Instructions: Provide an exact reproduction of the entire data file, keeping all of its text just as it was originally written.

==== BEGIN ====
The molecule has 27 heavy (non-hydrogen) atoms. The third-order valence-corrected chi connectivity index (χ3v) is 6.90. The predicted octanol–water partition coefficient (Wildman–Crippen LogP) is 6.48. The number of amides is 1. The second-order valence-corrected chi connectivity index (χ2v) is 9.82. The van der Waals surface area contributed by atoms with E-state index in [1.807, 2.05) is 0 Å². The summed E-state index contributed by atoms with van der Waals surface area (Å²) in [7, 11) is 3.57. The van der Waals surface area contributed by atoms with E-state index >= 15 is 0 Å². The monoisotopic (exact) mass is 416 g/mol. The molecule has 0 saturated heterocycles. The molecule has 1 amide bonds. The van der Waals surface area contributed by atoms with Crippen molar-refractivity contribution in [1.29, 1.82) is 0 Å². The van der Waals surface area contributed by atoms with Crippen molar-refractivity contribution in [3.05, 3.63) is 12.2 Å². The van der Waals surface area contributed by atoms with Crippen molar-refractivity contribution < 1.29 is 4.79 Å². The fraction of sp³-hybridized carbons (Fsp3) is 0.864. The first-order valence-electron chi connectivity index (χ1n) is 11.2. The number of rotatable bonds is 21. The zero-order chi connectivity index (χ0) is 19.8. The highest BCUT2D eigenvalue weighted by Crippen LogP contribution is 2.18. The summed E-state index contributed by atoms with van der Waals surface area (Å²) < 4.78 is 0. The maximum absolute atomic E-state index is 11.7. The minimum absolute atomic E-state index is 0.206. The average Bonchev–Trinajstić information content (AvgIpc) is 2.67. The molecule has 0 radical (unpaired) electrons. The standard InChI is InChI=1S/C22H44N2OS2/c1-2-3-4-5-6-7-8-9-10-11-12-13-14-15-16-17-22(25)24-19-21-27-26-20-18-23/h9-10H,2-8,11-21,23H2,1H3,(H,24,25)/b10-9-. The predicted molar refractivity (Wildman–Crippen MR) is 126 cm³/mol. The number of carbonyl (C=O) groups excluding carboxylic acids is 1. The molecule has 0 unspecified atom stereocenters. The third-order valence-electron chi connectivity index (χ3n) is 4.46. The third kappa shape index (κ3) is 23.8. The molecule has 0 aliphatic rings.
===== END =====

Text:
The molecule has 27 heavy (non-hydrogen) atoms. The third-order valence-corrected chi connectivity index (χ3v) is 6.90. The predicted octanol–water partition coefficient (Wildman–Crippen LogP) is 6.48. The number of amides is 1. The second-order valence-corrected chi connectivity index (χ2v) is 9.82. The van der Waals surface area contributed by atoms with E-state index in [1.807, 2.05) is 0 Å². The summed E-state index contributed by atoms with van der Waals surface area (Å²) in [7, 11) is 3.57. The van der Waals surface area contributed by atoms with E-state index >= 15 is 0 Å². The monoisotopic (exact) mass is 416 g/mol. The molecule has 0 saturated heterocycles. The molecule has 1 amide bonds. The van der Waals surface area contributed by atoms with Crippen molar-refractivity contribution in [1.29, 1.82) is 0 Å². The van der Waals surface area contributed by atoms with Crippen molar-refractivity contribution in [3.05, 3.63) is 12.2 Å². The van der Waals surface area contributed by atoms with Crippen molar-refractivity contribution < 1.29 is 4.79 Å². The fraction of sp³-hybridized carbons (Fsp3) is 0.864. The first-order valence-electron chi connectivity index (χ1n) is 11.2. The number of rotatable bonds is 21. The zero-order chi connectivity index (χ0) is 19.8. The highest BCUT2D eigenvalue weighted by Crippen LogP contribution is 2.18. The summed E-state index contributed by atoms with van der Waals surface area (Å²) < 4.78 is 0. The maximum absolute atomic E-state index is 11.7. The minimum absolute atomic E-state index is 0.206. The average Bonchev–Trinajstić information content (AvgIpc) is 2.67. The molecule has 0 radical (unpaired) electrons. The standard InChI is InChI=1S/C22H44N2OS2/c1-2-3-4-5-6-7-8-9-10-11-12-13-14-15-16-17-22(25)24-19-21-27-26-20-18-23/h9-10H,2-8,11-21,23H2,1H3,(H,24,25)/b10-9-. The predicted molar refractivity (Wildman–Crippen MR) is 126 cm³/mol. The number of carbonyl (C=O) groups excluding carboxylic acids is 1. The molecule has 0 unspecified atom stereocenters. The third-order valence-electron chi connectivity index (χ3n) is 4.46. The third kappa shape index (κ3) is 23.8. The molecule has 0 aliphatic rings.